It's ingredients first at Liam Dillon's countryside restaurant, where improvements inside and out are very much on the menu. Emma Lake pays a visit.
Liam Dillon returned to his hometown of Lichfield in Staffordshire to take on the Boat Inn in 2017 and has slowly established its position as a culinary destination.
The chef took over the West Midlands pub in partnership with his dad, who is now the landlord. The family has since joined forces to develop the interiors and the generous two-and-a-half acre grounds, bringing them to the same level as the à la carte and tasting menus served within the restaurant.
When the hospitality industry came to a sharp halt in March, Dillon and his family began what had been expected to be a three- or four-year renovation programme, updating the toilets, adding a conservatory and building new pillars in the restaurant. Outside the car park was smartened up and a polytunnel and chicken coop added, which will eventually provide soft fruits, eggs and other ingredients to the restaurant.
On 4 September the restaurant reopened, offering both its à la carte and tasting menus, with the chef saying that if people were returning, they should find the food offering as they had last seen it.
The à la carte menu offers five options for each course, while a six-course tasting menu showcases the best ingredients the chef can lay his hands on. While Dillon describes his approach as ingredient-led, he is keen to stress that he does not believe this automatically translates into promoting hyper-local produce: "I champion some ingredients from Lichfield – there are farms growing beautiful asparagus, strawberries, soft fruits and berries – but I'll get scallops from Scotland, crabs from Dorset and so on.
"For me, the UK is my local. I know that might be frowned upon, but I can't say to a guest paying £24 for a main course that ‘it's not the best bit of lamb, but it's local'. It's down to individuals to pin their colours to the mast, and my cooking is ingredient-led, so it needs to be the best."
One ingredient championed by the chef is Cannock Chase fallow deer, which is delivered to the restaurant to be hung and butchered, with every part used. The offal goes into faggots, which might be served alongside the loin with an accompaniment of fried moss or beetroot pickles.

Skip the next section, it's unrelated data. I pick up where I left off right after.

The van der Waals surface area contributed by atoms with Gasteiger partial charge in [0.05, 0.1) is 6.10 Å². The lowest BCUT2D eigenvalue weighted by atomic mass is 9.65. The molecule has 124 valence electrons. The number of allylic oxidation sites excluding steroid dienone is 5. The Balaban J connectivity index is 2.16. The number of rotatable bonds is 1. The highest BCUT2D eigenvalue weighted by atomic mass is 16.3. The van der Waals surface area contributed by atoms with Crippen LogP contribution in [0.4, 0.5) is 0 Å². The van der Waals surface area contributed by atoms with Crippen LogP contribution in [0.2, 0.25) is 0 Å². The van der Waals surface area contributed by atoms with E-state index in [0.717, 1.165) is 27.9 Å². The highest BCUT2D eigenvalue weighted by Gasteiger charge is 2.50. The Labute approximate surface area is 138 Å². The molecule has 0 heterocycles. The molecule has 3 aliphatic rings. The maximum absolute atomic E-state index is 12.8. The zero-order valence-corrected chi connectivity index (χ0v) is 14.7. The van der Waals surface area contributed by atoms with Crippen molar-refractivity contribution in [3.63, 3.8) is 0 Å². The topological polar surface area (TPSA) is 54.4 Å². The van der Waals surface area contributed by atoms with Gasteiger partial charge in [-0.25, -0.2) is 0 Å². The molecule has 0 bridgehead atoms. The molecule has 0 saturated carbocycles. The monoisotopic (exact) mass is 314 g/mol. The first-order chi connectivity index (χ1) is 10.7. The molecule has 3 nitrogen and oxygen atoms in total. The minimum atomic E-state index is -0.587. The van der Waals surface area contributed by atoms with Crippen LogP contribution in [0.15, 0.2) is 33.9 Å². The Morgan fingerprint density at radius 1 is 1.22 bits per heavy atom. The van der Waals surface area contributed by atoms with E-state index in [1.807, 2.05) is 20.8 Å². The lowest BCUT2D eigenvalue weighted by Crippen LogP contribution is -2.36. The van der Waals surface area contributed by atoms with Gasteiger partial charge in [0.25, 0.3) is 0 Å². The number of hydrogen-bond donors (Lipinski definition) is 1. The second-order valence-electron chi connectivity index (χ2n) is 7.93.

The philosophy of using the whole animal is showcased across the menu – although Dillon stresses he does supplement it with prime cuts to avoid having to use one ingredient across several dishes to ensure nothing is wasted.
This approach can be seen in the popular pig's head snack, where the head is braised, the meat flaked and spiced before being pressed into a terrine and served alongside cubes of burnt apple and a fresh apple disc.
Similarly, a fillet of roast halibut is served alongside a terrine made from the fish's head, which is steamed and pickled, before being finished with wild watercress.
In developing his craft Dillon has learned from esteemed chefs including Marcus Wareing, Will Holland and Tom Sellers, as well as completing stages at Eleven Madison Park in New York and Noma in Copenhagen.
He says: "I wanted to go to different places and take everything in. Will loved butchery, so learning that with him was great. In many kitchens, it's only senior staff who cut the fish or meat – I was lucky in that I could handle everything, and that helps you develop. From where I've been and what I've seen it's been about respecting the ingredients and that feeds into what I'm doing here. Whether it's moss or turbot, it's still treated the same. It doesn't matter if it's a high-value or very low-value product."
Whether it's moss or turbot, it's still treated the same. It doesn't matter if it's a high-value or very low-value product
Dillon has his eye firmly on the long game of developing the business. He says: "A Michelin inspector came in 2018. They had three courses and after they had left, I looked at the car park and thought, no matter what I'm doing inside, this isn't good enough. That kickstarted the focus on making the grounds the same standard.
"Before, I was looking up to the chef with the attitude or the one doing the crazy stuff, but now I look up to people like Heston, who took a small country pub in Bray and made it a world-renowned restaurant.
"I'm not saying I'll be lucky enough to do that, but I believe I can go a lot further – a lot, lot further. This is a massive site and I just need to get it up to standard."
The Boat Inn, Walsall Road, Lichfield WS14 0BU
From the à la carte menu
Dorset crab, kohlrabi, seaweed and wild cranberry £11
Quail ravioli, confit leg meat, tomato and courgette £8
Celeriac, truffle and potato £6
Jimmy Butler's pork loin, belly and cabbage £21
Plaice ‘en croute', wild mushroom and fish sauce £20
Cannock Chase fallow deer loin, faggot and beetroot pickles £24
Roast Hispi cabbage, tofu, onion and tomato £19
Custard tart, barbecue peach and lavender ice-cream £6
Carrot cake, crystallised nuts and artichoke ice-cream £5
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